300 not on 100: A Cannondale Morphis Jacket Review
Note: This review is self-funded
Since the start of this NQB, Nick and I have slowly uncovered the heart of what this site is really about: Having fun through misadventure, saving a few bucks along the way, and topping it all off with good beer. Back in the springtime I started our misadventures off by committing us to recon Raid Rockingham without the requisite fitness. I soon dropped off our 4-man pack and languished by myself on NH backroads. When we got around to brewing beer, we had about half of the necessary equipment yet somehow managed to get it all together. At the Great Brewers / Gloucester ‘cross race, Nick flatted on the the first lap; coming home from Providence CrossFest I contracted a serious infection and spent a few days in the hospital.
However, none of these really compare to my hilarious (or disastrous) attempt to ride a portion of this year’s edition of 300 not on 100, the annual ride consisting of Ted King and Tim Johnson putting the screws to internet-famous Ryan T. Kelly over massive portions of New England roads. I first came in contact with Ryan at the very beginning of NQB, and promptly humiliated myself by trying to ride my rollers in the famous #feelingbarn while Ryan slammed out 3-digit RPMs and curiously watched me gasping for air like a fish on a dock.
Not wanting to embarrass myself again, I messaged Ryan to see if I might be able to tag along for a bit of the 300 not on 100, but made it clear that I didn’t want to make a fool of myself. For a little bit of backstory, Ryan lives just up the road from me. He said I should just come hang with the group for a bit, do what I could, and head home. Better yet, he was riding to Exeter NH, the start of the ride and I could tag along with him. Best of all, we’d have to leave around 4 in the morning to make the start time in Exeter. One thing you can say about me is that I won’t shy away from getting myself into ridiculous situations. I tossed and turned the night before the ride, and somehow drug myself out of bed around 3:50 in the morning to scoot over to the local donut shop and meet Ryan…right about this time things went south.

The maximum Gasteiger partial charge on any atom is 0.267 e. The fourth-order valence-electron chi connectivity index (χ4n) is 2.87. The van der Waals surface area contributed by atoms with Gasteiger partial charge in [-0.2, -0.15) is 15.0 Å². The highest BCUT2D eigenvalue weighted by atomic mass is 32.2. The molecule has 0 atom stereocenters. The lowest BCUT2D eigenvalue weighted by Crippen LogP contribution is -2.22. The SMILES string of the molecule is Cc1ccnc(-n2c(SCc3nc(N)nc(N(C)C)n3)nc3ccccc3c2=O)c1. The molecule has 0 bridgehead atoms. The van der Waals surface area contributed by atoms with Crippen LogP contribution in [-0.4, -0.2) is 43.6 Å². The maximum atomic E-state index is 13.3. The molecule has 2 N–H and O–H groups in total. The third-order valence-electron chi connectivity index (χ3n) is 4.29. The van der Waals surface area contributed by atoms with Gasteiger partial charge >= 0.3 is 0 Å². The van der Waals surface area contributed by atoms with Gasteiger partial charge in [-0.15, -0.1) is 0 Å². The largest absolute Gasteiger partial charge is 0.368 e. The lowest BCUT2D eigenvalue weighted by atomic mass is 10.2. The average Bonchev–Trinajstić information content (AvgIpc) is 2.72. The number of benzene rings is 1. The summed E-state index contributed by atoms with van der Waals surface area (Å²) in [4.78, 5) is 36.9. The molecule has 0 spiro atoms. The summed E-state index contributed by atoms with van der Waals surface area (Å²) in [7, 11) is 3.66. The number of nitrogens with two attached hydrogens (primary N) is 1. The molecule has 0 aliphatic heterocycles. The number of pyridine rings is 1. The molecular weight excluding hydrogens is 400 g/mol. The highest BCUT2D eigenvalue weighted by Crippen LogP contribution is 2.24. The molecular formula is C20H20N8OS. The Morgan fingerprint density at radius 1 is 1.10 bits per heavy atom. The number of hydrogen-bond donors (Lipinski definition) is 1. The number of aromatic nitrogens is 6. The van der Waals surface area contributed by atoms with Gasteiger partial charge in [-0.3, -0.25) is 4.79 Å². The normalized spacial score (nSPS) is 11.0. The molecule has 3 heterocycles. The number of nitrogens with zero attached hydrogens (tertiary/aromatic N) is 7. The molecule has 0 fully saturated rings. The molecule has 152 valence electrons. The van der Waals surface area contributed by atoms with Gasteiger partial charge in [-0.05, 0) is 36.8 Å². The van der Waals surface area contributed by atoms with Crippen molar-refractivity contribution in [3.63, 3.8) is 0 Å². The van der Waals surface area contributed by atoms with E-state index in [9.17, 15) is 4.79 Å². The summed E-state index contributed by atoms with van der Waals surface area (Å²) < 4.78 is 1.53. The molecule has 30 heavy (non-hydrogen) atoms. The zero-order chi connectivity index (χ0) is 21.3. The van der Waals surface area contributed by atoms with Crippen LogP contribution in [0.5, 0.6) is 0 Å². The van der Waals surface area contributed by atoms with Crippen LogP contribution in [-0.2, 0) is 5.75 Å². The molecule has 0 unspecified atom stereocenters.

As I was getting ready I realized I had no idea where my leggings were; by that point I had no choice but to lather up in some sub-par embrocation…in New Hampshire..in the fall-time…at 4 in the morning…and ride to the Exeter in just regular bib shorts. Ryan had joked that he was going to make me pull all the way to Exeter so he could save his legs; instead I spent most of the 18 miles huffing and trying to catch up to him, just hoping his blinky light never faded into the distance. One thing I do appreciate about guys like Ryan is they have a real love for bikes; they know the history and the players when it comes to cycling in their region and will give you the lowdown and some great stories even if you’re struggling to match their pace. Please note I was just trying to match his pace on the ride to the real ride and wasn’t faring too well. When we showed up at D Squared Java in Exeter, I got a chance to meet Ted King and Tim Johnson. Ever the suave cyclist, I introduce myself to Tim Johnson like this:
Me: Hi Tim, How’s it going? I’m Seth – I rode up with Ryan.
Tim Johnson: Hey, nice to meet you.
Me: How’s it going? (Did I just say “How’s it going?” twice in 10 seconds? Dammit….)